2. Adapt expectations of how people work and don’t be afraid to throw out current models

This is a situation that actually encourages quick and nimble thinking because companies and security teams alike need to rethink how they can do business in this new world. We have some uncertainty as to how long we’re all going to operate in this manner, and we may even find that there are some efficiencies for companies to continue operating this way. Can employees shift to more flexible hours to manage their work and life? Does this mean that you might actually have more coverage on a weekend or evening shift? Embrace the opportunity to evaluate existing norms and maybe it will actually create a better situation for people to get work done.

3. Get back to first principles 

Remember, your core tenets keep you safe. In all of this change and uncertainty, coupled with the need to make fast moves, it’s important to remember that chaos and confusion aid the mission of bad actors trying to take advantage of this situation too. And with all of the potential exposures and gaps you may discover with your legacy security stack, recognizing and reducing complexity goes a long way, so be sure you’re staying true to the fundamentals of your security strategy within your architecture. With a highly remote workforce and a co-mingling of work and life at an extreme, domain separation becomes an interesting first principle to revisit. Do employees also have a personal Microsoft Teams account? Are kids accessing Google Classroom from a corporate asset? Getting back to first principles can help ground your thinking during uncertain times.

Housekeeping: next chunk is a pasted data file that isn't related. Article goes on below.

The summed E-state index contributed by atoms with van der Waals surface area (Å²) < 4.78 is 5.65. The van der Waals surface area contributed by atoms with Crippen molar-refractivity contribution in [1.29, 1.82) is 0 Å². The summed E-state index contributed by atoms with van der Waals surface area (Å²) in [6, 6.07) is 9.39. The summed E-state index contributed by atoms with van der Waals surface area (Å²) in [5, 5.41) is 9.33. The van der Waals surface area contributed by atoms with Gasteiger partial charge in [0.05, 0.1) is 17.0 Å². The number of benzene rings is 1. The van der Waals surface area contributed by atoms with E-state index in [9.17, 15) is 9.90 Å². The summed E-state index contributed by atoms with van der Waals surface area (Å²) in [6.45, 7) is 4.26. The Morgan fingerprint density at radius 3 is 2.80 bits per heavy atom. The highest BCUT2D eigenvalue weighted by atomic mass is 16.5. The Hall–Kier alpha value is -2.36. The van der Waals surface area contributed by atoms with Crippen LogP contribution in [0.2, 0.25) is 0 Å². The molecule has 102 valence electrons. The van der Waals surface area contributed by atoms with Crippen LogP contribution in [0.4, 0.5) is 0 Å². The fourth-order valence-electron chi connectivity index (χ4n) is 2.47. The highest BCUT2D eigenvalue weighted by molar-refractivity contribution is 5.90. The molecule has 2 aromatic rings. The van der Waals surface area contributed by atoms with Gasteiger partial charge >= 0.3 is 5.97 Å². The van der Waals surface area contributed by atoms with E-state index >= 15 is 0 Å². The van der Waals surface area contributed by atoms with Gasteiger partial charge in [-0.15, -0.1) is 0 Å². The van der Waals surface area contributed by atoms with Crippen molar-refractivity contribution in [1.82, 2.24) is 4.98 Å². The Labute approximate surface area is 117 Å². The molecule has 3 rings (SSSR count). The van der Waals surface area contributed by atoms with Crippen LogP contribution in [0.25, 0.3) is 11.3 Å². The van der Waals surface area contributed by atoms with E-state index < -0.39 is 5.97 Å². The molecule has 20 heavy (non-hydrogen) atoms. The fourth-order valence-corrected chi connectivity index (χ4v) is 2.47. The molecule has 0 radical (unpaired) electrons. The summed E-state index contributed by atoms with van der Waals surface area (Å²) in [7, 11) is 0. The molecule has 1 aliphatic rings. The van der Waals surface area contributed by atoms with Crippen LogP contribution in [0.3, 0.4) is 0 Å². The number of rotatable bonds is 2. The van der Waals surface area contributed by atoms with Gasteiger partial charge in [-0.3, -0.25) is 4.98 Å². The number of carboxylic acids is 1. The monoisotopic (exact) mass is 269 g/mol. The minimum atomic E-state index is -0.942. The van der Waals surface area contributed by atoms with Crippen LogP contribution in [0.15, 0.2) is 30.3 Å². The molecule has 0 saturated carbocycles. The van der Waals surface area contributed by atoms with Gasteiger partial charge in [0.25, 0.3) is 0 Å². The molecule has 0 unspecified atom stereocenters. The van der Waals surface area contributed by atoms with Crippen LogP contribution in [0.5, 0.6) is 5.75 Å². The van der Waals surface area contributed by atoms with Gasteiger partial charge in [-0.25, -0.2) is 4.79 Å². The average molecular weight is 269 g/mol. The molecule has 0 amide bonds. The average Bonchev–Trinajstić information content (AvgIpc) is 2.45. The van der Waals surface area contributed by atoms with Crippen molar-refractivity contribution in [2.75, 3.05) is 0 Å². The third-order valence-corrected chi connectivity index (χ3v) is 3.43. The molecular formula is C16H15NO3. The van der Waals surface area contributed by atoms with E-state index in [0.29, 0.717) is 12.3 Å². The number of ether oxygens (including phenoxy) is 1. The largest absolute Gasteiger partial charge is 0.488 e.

4. Necessity is the mother of all invention

When people, teams, or organizations go through a crisis, priorities become blindingly obvious. Like it or not, a crisis also has a way of cutting through bureaucracy, and can clear a path to get things done. And the reality is that you MUST address specific issues at this time or suffer greater consequences. In that context, here are a few examples of what CISOs are dealing with right now:

VPNs are getting crushed

When testing and deploying legacy VPN solutions, we never intended to have them handle a work from home mandate like we’re experiencing now. CISOs are leaning on security architectures to quickly pivot to solutions in the cloud where there’s plenty of bandwidth, services, and connections you can leverage. 80% of the CISOs I’ve talked to in the last month are looking to modernize their approach to VPN through things like Zero Trust Network Access.   

Moving security to the cloud just went to warp speed